The one who calls you is faithful, and he will do it. 1 Thessalonians 5:24
Turning eighteen ushered in a new era in my daughter’s life: legally an adult, she now had the right to vote in future elections and would soon embark on life after graduating from high school. This shift had instilled in me a sense of urgency—I would have precious little time with her under my roof to impart to her the wisdom she’d need to face the world on her own: how to manage finances, stay alert to world issues, and make sound decisions.
My sense of duty to equip my daughter to handle her life was understandable. After all, I loved her and desired for her to flourish. But I realized that while I had an important role, it wasn’t solely—or even primarily—my job. In Paul’s words to the Thessalonians—a group of people he considered his children in the faith because he’d taught them about Jesus—he urged them to help one another (1 Thessalonians 5:14–15), but ultimately he trusted their growth to God. He acknowledged that God would “sanctify [them] through and through” (v. 23).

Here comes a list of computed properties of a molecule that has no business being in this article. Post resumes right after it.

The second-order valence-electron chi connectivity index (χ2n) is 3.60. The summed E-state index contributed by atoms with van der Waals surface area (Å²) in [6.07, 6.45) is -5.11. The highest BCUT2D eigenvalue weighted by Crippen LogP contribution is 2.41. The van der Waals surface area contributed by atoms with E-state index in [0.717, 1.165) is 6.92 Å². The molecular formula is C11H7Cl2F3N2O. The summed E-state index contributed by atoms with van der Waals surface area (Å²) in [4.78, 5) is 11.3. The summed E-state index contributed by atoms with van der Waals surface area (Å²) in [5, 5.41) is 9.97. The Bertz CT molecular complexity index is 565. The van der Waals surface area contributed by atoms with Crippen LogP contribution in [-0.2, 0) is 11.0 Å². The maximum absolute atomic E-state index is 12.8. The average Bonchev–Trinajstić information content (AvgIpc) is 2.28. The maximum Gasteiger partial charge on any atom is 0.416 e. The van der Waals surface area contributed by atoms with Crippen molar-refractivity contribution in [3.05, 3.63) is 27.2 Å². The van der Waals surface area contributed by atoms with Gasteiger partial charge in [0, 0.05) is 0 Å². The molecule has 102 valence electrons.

Paul trusted God to do what he couldn’t: prepare them—“spirit, soul and body”—for the eventual return of Jesus (v. 23). Though his letters to the Thessalonians contained instructions, his trust in God for their well-being and preparedness teaches us that growth in the lives of those we care for is ultimately in His hands (1 Corinthians 3:6).
How have you observed God helping you to grow in Him? Whose growth do you need to entrust to Him?
Father, thank You for being the initiator and finisher of my spiritual growth. Please help me to trust You for that good work.
For further study, read Heart, Soul, and Mind: Raising Kids to Know and Love God.
The church at Thessalonica was one that benefited from Paul’s personal ministry. Thessalonica was a major city made up primarily of local Greeks and transplanted Romans. There was also a substantial enough Jewish population to necessitate and support a synagogue there (Acts 17:1). As was often his practice, Paul began his gospel ministry in the synagogue—proclaiming Jesus as the promised Messiah (vv. 3–4). Those who responded in faith formed the nucleus of the new church family, apparently meeting in the home of a local man named Jason (vv. 5, 7). Opposition from some of the local Jewish population forced the apostle to leave Thessalonica and make his way from there to Berea and ultimately to Athens.